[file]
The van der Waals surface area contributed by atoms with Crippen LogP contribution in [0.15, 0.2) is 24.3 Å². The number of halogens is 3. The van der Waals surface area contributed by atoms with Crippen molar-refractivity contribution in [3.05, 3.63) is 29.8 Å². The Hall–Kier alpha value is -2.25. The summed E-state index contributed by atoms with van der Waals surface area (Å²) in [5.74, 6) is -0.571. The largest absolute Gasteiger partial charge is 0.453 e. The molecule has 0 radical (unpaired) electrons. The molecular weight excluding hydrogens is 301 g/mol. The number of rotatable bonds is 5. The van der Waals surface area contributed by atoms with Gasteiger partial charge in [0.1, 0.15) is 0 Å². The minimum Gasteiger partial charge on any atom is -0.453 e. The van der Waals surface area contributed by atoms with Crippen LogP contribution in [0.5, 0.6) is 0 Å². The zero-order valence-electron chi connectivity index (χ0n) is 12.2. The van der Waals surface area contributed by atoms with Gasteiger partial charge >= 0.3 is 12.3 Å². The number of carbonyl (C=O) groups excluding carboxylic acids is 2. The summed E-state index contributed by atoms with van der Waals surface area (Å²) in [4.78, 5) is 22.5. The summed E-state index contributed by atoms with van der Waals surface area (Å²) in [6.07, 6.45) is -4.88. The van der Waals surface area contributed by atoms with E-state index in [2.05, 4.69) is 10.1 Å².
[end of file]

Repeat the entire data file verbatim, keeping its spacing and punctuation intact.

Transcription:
The van der Waals surface area contributed by atoms with Crippen LogP contribution in [0.15, 0.2) is 24.3 Å². The number of halogens is 3. The van der Waals surface area contributed by atoms with Crippen molar-refractivity contribution in [3.05, 3.63) is 29.8 Å². The Hall–Kier alpha value is -2.25. The summed E-state index contributed by atoms with van der Waals surface area (Å²) in [5.74, 6) is -0.571. The largest absolute Gasteiger partial charge is 0.453 e. The molecule has 0 radical (unpaired) electrons. The molecular weight excluding hydrogens is 301 g/mol. The number of rotatable bonds is 5. The van der Waals surface area contributed by atoms with Gasteiger partial charge in [0.1, 0.15) is 0 Å². The minimum Gasteiger partial charge on any atom is -0.453 e. The van der Waals surface area contributed by atoms with Crippen LogP contribution in [0.5, 0.6) is 0 Å². The zero-order valence-electron chi connectivity index (χ0n) is 12.2. The van der Waals surface area contributed by atoms with Gasteiger partial charge >= 0.3 is 12.3 Å². The number of carbonyl (C=O) groups excluding carboxylic acids is 2. The summed E-state index contributed by atoms with van der Waals surface area (Å²) in [4.78, 5) is 22.5. The summed E-state index contributed by atoms with van der Waals surface area (Å²) in [6.07, 6.45) is -4.88. The van der Waals surface area contributed by atoms with E-state index in [2.05, 4.69) is 10.1 Å².